On 26 April 1986, the worst civilian nuclear accident in history occurred when the Chernobyl nuclear plant's reactor exploded. The accident made headlines worldwide, and countries in Europe were put on alert to watch for dangerous radiation levels coming from the Ukrainian power plant. Even now, nearly 30 years later, the effects are still being felt. For example, about one-third of the wild boars in German forests are believed to be radioactive. The levels aren't high, but they do go beyond the radiation limits set by the European Union. Hunters must have wild boar meat tested for radioactivity before offering it for sale.
An estimated 48 people died of radiation sickness or from direct radiation exposure after the Chernobyl explosion. By 2002, about 5,000 known cases of thyroid cancer had occurred in children in the region. Areas in Belarus, Russia and the Ukraine were contaminated with radiation. Although these radiation levels have been largely deemed safe, areas in Gomel and Mogilev in Belarus and Bryansk in Russia may still show some contamination in milk.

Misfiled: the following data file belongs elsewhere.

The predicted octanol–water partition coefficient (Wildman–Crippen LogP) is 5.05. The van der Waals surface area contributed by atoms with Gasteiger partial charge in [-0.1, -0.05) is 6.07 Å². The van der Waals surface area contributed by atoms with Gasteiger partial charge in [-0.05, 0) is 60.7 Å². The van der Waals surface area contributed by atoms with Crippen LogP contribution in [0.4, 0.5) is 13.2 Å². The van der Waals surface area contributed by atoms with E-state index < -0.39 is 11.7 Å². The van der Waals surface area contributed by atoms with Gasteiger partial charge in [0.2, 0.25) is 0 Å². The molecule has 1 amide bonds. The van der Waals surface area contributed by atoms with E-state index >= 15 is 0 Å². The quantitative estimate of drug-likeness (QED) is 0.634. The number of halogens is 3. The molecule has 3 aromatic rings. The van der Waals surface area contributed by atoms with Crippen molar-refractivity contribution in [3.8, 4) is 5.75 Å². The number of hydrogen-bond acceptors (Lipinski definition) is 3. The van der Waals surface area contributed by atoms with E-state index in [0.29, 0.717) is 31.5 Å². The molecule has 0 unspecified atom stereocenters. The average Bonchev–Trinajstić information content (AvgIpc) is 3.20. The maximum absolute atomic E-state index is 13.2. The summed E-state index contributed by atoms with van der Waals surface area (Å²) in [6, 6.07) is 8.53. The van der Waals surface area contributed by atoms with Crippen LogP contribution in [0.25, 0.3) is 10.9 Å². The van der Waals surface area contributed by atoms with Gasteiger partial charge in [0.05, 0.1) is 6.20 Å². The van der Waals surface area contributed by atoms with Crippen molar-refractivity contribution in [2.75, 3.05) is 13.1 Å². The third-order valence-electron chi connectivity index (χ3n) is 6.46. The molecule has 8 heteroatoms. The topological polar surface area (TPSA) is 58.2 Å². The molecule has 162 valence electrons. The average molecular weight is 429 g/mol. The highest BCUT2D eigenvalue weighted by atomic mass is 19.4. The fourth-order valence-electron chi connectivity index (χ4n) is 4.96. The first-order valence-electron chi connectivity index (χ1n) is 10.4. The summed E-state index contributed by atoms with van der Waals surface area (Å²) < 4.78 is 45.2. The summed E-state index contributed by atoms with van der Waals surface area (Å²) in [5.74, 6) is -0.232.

Some causes of the Chernobyl accident:
- Poor reactor design. Because the reactors were designed for military as well as civil use, the reactors' built-in safety mechanisms were restricted and not as effective.
- Lack of training. The plant operators were not trained properly, and safety was not a priority at the plant, leading to a lack of knowledge about how to respond to a reactor emergency.
- A culture of secrecy. During the Cold War, the Soviet Union was notoriously secretive about technology because of the close connections between military and civilian applications. This led to a lack of emergency preparedness and critical thinking by the operators.